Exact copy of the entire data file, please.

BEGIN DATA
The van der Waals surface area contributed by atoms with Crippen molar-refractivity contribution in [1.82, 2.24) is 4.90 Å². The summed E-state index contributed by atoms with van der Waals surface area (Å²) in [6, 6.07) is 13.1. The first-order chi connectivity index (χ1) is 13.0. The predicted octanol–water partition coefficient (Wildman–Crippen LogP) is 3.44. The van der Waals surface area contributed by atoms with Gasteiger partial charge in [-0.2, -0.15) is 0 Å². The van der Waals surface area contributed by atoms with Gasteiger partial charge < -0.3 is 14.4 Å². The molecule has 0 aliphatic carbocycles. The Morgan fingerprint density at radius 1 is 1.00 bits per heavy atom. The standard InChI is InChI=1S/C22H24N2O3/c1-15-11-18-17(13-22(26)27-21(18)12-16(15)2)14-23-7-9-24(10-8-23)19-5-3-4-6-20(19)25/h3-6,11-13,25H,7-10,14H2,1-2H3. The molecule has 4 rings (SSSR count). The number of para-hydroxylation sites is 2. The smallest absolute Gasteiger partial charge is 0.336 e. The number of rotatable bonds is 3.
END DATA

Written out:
The van der Waals surface area contributed by atoms with Crippen molar-refractivity contribution in [1.82, 2.24) is 4.90 Å². The summed E-state index contributed by atoms with van der Waals surface area (Å²) in [6, 6.07) is 13.1. The first-order chi connectivity index (χ1) is 13.0. The predicted octanol–water partition coefficient (Wildman–Crippen LogP) is 3.44. The van der Waals surface area contributed by atoms with Gasteiger partial charge in [-0.2, -0.15) is 0 Å². The van der Waals surface area contributed by atoms with Gasteiger partial charge < -0.3 is 14.4 Å². The molecule has 0 aliphatic carbocycles. The Morgan fingerprint density at radius 1 is 1.00 bits per heavy atom. The standard InChI is InChI=1S/C22H24N2O3/c1-15-11-18-17(13-22(26)27-21(18)12-16(15)2)14-23-7-9-24(10-8-23)19-5-3-4-6-20(19)25/h3-6,11-13,25H,7-10,14H2,1-2H3. The molecule has 4 rings (SSSR count). The number of para-hydroxylation sites is 2. The smallest absolute Gasteiger partial charge is 0.336 e. The number of rotatable bonds is 3.